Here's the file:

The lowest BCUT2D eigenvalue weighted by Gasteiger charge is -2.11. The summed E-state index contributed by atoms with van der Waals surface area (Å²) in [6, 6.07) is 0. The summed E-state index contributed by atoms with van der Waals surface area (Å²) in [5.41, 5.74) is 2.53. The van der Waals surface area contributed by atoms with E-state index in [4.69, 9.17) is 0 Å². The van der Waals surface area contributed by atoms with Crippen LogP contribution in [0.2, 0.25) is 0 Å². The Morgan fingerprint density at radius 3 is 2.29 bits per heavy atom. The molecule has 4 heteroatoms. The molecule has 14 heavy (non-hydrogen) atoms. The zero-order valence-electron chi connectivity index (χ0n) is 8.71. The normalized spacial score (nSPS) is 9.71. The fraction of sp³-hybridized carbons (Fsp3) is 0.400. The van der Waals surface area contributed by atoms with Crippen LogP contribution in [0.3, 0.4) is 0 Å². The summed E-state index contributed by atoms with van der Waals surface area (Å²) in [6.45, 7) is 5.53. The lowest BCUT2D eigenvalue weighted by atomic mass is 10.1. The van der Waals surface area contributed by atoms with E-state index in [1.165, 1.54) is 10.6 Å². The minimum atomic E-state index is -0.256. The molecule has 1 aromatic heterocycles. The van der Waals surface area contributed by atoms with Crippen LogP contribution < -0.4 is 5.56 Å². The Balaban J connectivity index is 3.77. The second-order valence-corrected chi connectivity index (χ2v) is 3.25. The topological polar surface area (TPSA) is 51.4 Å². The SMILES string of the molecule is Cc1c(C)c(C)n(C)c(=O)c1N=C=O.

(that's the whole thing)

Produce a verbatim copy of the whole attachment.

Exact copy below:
The lowest BCUT2D eigenvalue weighted by Gasteiger charge is -2.11. The summed E-state index contributed by atoms with van der Waals surface area (Å²) in [6, 6.07) is 0. The summed E-state index contributed by atoms with van der Waals surface area (Å²) in [5.41, 5.74) is 2.53. The van der Waals surface area contributed by atoms with E-state index in [4.69, 9.17) is 0 Å². The van der Waals surface area contributed by atoms with Crippen LogP contribution in [0.2, 0.25) is 0 Å². The Morgan fingerprint density at radius 3 is 2.29 bits per heavy atom. The molecule has 4 heteroatoms. The molecule has 14 heavy (non-hydrogen) atoms. The zero-order valence-electron chi connectivity index (χ0n) is 8.71. The normalized spacial score (nSPS) is 9.71. The fraction of sp³-hybridized carbons (Fsp3) is 0.400. The van der Waals surface area contributed by atoms with Crippen LogP contribution in [0.3, 0.4) is 0 Å². The summed E-state index contributed by atoms with van der Waals surface area (Å²) in [6.45, 7) is 5.53. The lowest BCUT2D eigenvalue weighted by atomic mass is 10.1. The van der Waals surface area contributed by atoms with E-state index in [1.165, 1.54) is 10.6 Å². The minimum atomic E-state index is -0.256. The molecule has 1 aromatic heterocycles. The van der Waals surface area contributed by atoms with Crippen LogP contribution < -0.4 is 5.56 Å². The Balaban J connectivity index is 3.77. The second-order valence-corrected chi connectivity index (χ2v) is 3.25. The topological polar surface area (TPSA) is 51.4 Å². The SMILES string of the molecule is Cc1c(C)c(C)n(C)c(=O)c1N=C=O.